For all the jeering that has accompanied Amazon’s new Dash Button this week, the little gadget feels an awful lot like a sign from the future. Right now, it may seem unlikely any sane consumer would decorate their bathrooms and pantries with thumb-sized, Wi-Fi enabled gadgets that let them instantly re-order coffee pods, instant breakfasts, disposable diapers, and other household necessities. But Amazon has already demonstrated how readily we adopt seemingly bizarre behaviors when we’re offered a potent new increment of convenience. With Dash (“Place it. Press it. Get it”) Amazon CEO Jeff Bezos is merely taking the model of instant, reflexive consumption he has already successfully promoted with Prime and One-Click (and soon, drones) and embedding it into the very architecture of our lives.
Dash is just an appetizer. By most accounts, these gadgets are the opening move in a much larger enterprise: merging the consumer marketplace with the so-called “Internet of things.” By building Web-linked sensors into everything from your refrigerator and medicine cabinet to your pet’s collar and your infant’s diapers, Amazon and others want to transform our entire built environment into a vast, sophisticated consumption device — starting with the “smart” home. As Richard Doherty, with the Envisioneering Group consultancy, puts it, “Google is trying to map everyone’s living room with cameras and phones and Amazon wants to map your kitchen and bathroom storage.”
And maybe that should worry us. Don’t get me wrong: The push for ever-greater convenience is one of the most powerful social forces around and a huge catalyst for progress. Hospitals, for example, are already experimenting with automated systems for dispensing medications — and are seeing serious improvements in accuracy and cost-savings. Farmers monitoring crops in real-time will be able to precisely deliver water, fertilizers, and pesticides, thus reducing waste. Cities will be able to improve traffic congestion and energy use.
But when it comes to consumer convenience, we need to consider whether easier really is always better. Online shopping, for example, is already so effortless that we often don’t remember we’ve ordered something until the package arrives at our door. What happens when consumption becomes even less of a conscious process — when, say, our smart cupboards and refrigerators, empowered to monitor what we’re using, start making buying decisions autonomously?
There are also privacy concerns. With the oceans of data these systems collect, marketers will be able to dig ever more deeply into our decision-making processes. The result: Our homes, cars, and the rest of the built environment will “know” more about why we buy (or vote, or interact with our families) than we do ourselves. One needn’t be a Luddite or a radical libertarian to worry about turning over so much of our inner lives to an external system whose ultimate objective must be to increase consumption.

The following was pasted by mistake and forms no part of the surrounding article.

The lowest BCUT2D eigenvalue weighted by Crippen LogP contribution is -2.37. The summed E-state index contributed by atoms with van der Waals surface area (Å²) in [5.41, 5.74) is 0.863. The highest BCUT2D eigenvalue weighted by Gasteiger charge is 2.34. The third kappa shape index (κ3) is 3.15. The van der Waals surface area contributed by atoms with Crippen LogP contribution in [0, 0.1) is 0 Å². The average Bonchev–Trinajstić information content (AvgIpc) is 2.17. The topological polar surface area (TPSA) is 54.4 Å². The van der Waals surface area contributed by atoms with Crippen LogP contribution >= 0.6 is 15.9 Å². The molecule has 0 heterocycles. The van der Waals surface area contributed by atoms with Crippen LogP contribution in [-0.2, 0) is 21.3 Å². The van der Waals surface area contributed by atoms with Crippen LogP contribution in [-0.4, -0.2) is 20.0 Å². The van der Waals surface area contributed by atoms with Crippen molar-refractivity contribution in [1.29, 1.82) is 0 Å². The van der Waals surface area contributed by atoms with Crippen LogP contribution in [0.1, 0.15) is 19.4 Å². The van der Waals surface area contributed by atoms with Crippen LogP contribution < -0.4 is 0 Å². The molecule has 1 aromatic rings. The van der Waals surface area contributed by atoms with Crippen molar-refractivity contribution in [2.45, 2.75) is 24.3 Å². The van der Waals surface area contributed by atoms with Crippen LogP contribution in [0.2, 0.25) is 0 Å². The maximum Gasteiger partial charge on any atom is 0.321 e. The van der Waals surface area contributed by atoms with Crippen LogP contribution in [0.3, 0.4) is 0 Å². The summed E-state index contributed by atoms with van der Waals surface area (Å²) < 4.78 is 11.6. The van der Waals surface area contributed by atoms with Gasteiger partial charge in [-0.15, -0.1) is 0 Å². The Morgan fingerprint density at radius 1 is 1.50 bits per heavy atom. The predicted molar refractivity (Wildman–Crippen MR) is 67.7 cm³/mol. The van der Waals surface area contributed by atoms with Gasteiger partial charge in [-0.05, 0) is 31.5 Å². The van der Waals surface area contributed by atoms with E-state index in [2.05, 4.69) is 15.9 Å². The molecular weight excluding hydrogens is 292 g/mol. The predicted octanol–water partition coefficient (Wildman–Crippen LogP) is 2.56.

As important, might it be possible to make things too easy? Systems like Amazon’s Dash are attractive because they let us skip routine tasks, such as managing the household, which gives us more time for things that are more important to us. But when we eliminate even a mundane task, we also lose some of the mental skills that the task required. Granted, losing the mental skills needed to compile a shopping list hardly seems a cause for worry. But we should consider that loss as part of the broader “de-skilling” of everyday life with the spread of automated conveniences.
Think of the way the convenience of texting and other digital communication is changing the way we process information and learn. Just this week, researchers at Princeton and UCLA published a study showing that students who take lecture notes with their laptop computers rather than write notes by hand are less likely to grasp the deeper concepts in the lecture. Or look at how the ease of a credit-card purchase can diminish our capacity to process financial information. According to research by Dilip Soman at the University of Toronto, people making credit purchases are much less likely to remember the amount of the purchase than are those who pay in cash. In the same way, onboard GPS and turn-by-turn driving directions, by removing the need to pay attention while we drive, can make us less observant of the terrain we’re driving through – and leave us disoriented if our GPS fails. Probably, the gradual deskilling of housework isn’t going to leave us intellectually paralyzed. But it does represent another step in a broader diminishment of everyday competencies that, in many cases, we are already missing.
Not that such concerns are likely to slow the trend that the Dash Button represents. To the contrary, the Internet of Things is here to stay, and so are its blessings and burdens. Over the next decade, more and more of our built environment will become intelligent and capable of doing things for us: anticipating our needs and desires, and making our lives easier—regardless of whether such convenience is actually beneficial. The only plausible response to such a smart environment is a smart consumer—that is, one who understands the double-edged nature of this next generation of convenience—and who instinctively understands that easier isn’t always better.